Western finance experts used to recognize two categories of Chinese companies: state-owned enterprises and privately held (including publicly traded) enterprises.
That distinction is increasingly passé. Soon all Chinese companies—no matter their legal and financial ownership—could effectively become state-controlled.
Reuters recently reported that the Chinese Communist Party (CCP) is expanding its use of so-called “golden shares.” Golden shares are a nominal financial ownership stake in a private company, say 1 percent, sold to a CCP state-owned organization. The organization purchasing the stake could be a local or provincial government organization or a state-owned investment group. Despite such small outlays, “golden shares” grant the CCP a seat on the board and veto rights over key business decisions.
With a golden share, the CCP has de facto control over companies. We can argue over the practical difficulties of managing so many private companies, but make no mistake, the CCP will have the final say over all business matters if it so chooses. The Party may or may not care to meddle in daily operations, but would have the final say if it wishes to invoke it.
This changes the calculus once again for U.S. investors owning Chinese stocks. We’ve argued that investors must scrutinize their Chinese stocks with a different lens than U.S. stocks—if they choose to own Chinese stocks at all—and this latest governance overreach pushes Chinese stocks further into “speculative” territory.
“Golden shares” were first reported after ByteDance (TikTok’s Chinese parent company) disclosed that it had sold such a stake to a CCP-affiliated entity—more than 1 1/2 years after the fact.
Reuters reported that Chinese trucking technology platform company Full Truck Alliance Co. recently sold a “golden share” to China Internet Investment Fund, which is backed by the regime’s internet regular. Ride-hailing firm DiDi and music streaming service Ximalaya are both reportedly negotiating the sale of “golden share” stakes to state-owned entities.
Thus far, just a few firms have sold or are reportedly selling “golden share” stakes. All appear to be technology firms managing tons of user data. We can infer that it’s only a matter of time before all data-rich tech firms receive phone calls from the CCP about selling “golden shares.”
Looking beyond tech, all consumer-facing companies are potential agencies of the CCP. Its theoretical scope is limited only by the CCP’s imagination, its ability to execute, and available resources.
In my last column, I suggested that the entire Chinese private sector is potentially at the disposal of the CCP in a time of need, though execution could be hampered by practical logistics and bureaucratic inefficiency. Now holding “golden shares” in every conceivable Chinese private enterprise suddenly solves many of these challenges.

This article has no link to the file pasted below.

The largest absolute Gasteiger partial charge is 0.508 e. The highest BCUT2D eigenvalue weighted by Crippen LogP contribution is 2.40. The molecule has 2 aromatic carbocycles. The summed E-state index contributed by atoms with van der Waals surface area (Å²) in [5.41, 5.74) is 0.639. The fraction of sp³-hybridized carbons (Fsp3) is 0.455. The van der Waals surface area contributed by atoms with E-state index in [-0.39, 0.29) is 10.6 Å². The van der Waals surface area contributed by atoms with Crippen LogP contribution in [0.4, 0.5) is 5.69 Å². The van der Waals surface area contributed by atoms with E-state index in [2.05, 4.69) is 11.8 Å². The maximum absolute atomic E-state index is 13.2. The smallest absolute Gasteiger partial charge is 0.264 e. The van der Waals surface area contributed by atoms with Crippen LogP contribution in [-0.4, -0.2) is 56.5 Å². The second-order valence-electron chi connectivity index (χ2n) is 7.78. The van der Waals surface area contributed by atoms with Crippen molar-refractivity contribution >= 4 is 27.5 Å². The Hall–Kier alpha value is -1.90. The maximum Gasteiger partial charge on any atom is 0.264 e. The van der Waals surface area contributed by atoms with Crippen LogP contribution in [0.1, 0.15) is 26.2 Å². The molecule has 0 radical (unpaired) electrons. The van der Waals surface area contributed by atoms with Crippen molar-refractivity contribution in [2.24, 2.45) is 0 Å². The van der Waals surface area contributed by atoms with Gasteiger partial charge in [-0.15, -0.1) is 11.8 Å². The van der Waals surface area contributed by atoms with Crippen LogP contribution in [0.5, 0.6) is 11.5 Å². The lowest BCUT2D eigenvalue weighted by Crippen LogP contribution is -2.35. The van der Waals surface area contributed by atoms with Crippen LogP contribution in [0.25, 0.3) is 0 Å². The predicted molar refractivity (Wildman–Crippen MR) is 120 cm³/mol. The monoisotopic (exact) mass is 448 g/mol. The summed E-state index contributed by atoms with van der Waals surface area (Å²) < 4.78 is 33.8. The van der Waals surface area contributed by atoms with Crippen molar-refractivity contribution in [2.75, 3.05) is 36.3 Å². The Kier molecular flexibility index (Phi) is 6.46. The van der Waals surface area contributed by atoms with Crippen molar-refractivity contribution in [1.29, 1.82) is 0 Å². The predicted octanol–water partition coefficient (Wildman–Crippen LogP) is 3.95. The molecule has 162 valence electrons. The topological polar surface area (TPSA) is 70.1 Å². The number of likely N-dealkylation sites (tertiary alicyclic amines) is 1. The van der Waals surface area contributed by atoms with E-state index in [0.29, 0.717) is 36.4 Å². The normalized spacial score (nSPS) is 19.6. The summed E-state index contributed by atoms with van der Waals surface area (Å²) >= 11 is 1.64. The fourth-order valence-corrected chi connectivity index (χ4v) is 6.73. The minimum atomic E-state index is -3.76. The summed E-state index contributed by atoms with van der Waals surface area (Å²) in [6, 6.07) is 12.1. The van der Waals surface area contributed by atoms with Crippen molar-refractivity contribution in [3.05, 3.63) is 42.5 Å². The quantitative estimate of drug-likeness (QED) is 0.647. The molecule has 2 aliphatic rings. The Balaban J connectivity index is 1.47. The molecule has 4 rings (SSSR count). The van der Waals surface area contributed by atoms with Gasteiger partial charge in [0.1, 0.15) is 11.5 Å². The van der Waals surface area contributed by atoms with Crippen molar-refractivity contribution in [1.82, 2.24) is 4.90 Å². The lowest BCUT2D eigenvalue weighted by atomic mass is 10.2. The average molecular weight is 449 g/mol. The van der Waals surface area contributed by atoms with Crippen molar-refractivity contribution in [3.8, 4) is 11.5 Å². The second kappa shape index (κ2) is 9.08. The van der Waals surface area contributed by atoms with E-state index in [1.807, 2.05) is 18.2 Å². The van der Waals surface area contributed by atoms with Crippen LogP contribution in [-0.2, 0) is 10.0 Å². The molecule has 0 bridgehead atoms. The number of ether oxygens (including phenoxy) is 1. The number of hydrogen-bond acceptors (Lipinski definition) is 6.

Let’s explore a recent manifestation of how this could play out.
Tech conglomerate Tencent Holdings was recently forced to sell a 15 percent stake in e-commerce giant JD.com. While Tencent claimed that the sale was voluntary and Wall Street analysts twisted themselves into a knot writing that it was somehow a “good move” for investors, this was a Beijing directive.
Tencent holds minority stakes in a variety of successful Chinese technology startups, including Meituan, Pinduoduo, and Kuaishou, among others. Will it be compelled to sell its other stakes? Time will tell.
We don’t know if Tencent has issued “golden shares,” but what transpired is similar. The CCP’s goal is to box in tech giants to limit their power and influence and reduce their inter-dependencies. If companies become too powerful and independent, they become less deferential to the Party and harder to rein in (e.g. Alibaba and Jack Ma).
But Tencent management and shareholders should be livid. Ownership in other startups is a hallmark of Tencent’s success, and its participation in other fast-growing firms is leverage for future growth. In other words, it’s good business.
The “golden share” will instead handcuff companies, who no longer work to further their own interests or the interests of their shareholders. The mantra of “maximizing shareholder value” no longer applies.
Going forward, Chinese companies will maximize the interests of the Party, its apparatuses, and so-called national security. Real shareholders will be relegated to silent partners.
It’s always been this way to an extent, but the CCP’s intentions are now clear as day.
Views expressed in this article are the opinions of the author and do not necessarily reflect the views of The Epoch Times.